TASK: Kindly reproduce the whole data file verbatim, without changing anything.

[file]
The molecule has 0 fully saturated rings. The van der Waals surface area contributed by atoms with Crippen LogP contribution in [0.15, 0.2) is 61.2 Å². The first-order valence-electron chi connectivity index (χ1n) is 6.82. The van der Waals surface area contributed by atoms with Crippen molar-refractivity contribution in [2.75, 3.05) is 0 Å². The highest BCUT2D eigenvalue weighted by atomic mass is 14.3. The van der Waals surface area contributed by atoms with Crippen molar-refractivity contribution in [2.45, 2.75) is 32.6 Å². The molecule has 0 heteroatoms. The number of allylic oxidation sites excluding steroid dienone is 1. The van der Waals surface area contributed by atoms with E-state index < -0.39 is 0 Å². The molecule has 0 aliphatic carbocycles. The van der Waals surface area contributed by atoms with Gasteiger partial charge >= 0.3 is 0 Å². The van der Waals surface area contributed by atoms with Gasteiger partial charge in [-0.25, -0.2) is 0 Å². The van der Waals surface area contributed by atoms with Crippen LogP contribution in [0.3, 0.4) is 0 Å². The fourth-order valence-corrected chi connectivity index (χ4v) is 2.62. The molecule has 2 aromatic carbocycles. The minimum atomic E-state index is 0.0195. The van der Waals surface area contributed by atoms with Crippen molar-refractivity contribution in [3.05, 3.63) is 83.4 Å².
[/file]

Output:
The molecule has 0 fully saturated rings. The van der Waals surface area contributed by atoms with Crippen LogP contribution in [0.15, 0.2) is 61.2 Å². The first-order valence-electron chi connectivity index (χ1n) is 6.82. The van der Waals surface area contributed by atoms with Crippen molar-refractivity contribution in [2.75, 3.05) is 0 Å². The highest BCUT2D eigenvalue weighted by atomic mass is 14.3. The van der Waals surface area contributed by atoms with Crippen molar-refractivity contribution in [2.45, 2.75) is 32.6 Å². The molecule has 0 heteroatoms. The number of allylic oxidation sites excluding steroid dienone is 1. The van der Waals surface area contributed by atoms with E-state index < -0.39 is 0 Å². The molecule has 0 aliphatic carbocycles. The van der Waals surface area contributed by atoms with Gasteiger partial charge >= 0.3 is 0 Å². The van der Waals surface area contributed by atoms with Gasteiger partial charge in [-0.25, -0.2) is 0 Å². The van der Waals surface area contributed by atoms with Crippen LogP contribution in [0.3, 0.4) is 0 Å². The fourth-order valence-corrected chi connectivity index (χ4v) is 2.62. The molecule has 2 aromatic carbocycles. The minimum atomic E-state index is 0.0195. The van der Waals surface area contributed by atoms with Crippen molar-refractivity contribution in [3.05, 3.63) is 83.4 Å².